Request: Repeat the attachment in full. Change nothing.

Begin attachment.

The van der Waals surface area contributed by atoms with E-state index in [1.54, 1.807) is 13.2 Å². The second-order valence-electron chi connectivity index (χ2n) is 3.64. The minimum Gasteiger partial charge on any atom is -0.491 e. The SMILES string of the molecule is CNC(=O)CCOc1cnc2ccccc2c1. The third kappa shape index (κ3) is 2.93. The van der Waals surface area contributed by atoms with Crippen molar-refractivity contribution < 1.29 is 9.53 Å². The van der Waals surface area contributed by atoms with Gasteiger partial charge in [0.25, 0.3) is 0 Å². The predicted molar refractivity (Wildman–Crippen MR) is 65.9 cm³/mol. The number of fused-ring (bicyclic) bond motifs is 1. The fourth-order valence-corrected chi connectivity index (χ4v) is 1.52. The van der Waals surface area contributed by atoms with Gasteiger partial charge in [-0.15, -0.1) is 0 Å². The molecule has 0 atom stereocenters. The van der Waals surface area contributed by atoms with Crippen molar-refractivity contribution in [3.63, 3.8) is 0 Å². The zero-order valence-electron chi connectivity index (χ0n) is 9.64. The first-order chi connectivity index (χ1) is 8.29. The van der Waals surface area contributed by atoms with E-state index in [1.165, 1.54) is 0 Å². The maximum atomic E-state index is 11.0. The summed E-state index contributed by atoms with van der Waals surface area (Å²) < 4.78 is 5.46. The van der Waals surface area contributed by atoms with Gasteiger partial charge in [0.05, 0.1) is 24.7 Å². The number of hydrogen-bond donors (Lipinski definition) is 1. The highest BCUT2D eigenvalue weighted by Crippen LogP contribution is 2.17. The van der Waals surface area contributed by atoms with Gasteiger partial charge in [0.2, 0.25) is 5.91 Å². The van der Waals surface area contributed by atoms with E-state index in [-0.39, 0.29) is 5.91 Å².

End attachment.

The van der Waals surface area contributed by atoms with E-state index in [1.54, 1.807) is 13.2 Å². The second-order valence-electron chi connectivity index (χ2n) is 3.64. The minimum Gasteiger partial charge on any atom is -0.491 e. The SMILES string of the molecule is CNC(=O)CCOc1cnc2ccccc2c1. The third kappa shape index (κ3) is 2.93. The van der Waals surface area contributed by atoms with Crippen molar-refractivity contribution < 1.29 is 9.53 Å². The van der Waals surface area contributed by atoms with Gasteiger partial charge in [0.25, 0.3) is 0 Å². The predicted molar refractivity (Wildman–Crippen MR) is 65.9 cm³/mol. The number of fused-ring (bicyclic) bond motifs is 1. The fourth-order valence-corrected chi connectivity index (χ4v) is 1.52. The van der Waals surface area contributed by atoms with Gasteiger partial charge in [-0.15, -0.1) is 0 Å². The molecule has 0 atom stereocenters. The van der Waals surface area contributed by atoms with Crippen molar-refractivity contribution in [3.63, 3.8) is 0 Å². The zero-order valence-electron chi connectivity index (χ0n) is 9.64. The first-order chi connectivity index (χ1) is 8.29. The van der Waals surface area contributed by atoms with E-state index in [1.165, 1.54) is 0 Å². The maximum atomic E-state index is 11.0. The summed E-state index contributed by atoms with van der Waals surface area (Å²) < 4.78 is 5.46. The van der Waals surface area contributed by atoms with Gasteiger partial charge in [0.05, 0.1) is 24.7 Å². The number of hydrogen-bond donors (Lipinski definition) is 1. The highest BCUT2D eigenvalue weighted by Crippen LogP contribution is 2.17. The van der Waals surface area contributed by atoms with Gasteiger partial charge in [0.2, 0.25) is 5.91 Å². The van der Waals surface area contributed by atoms with E-state index in [-0.39, 0.29) is 5.91 Å².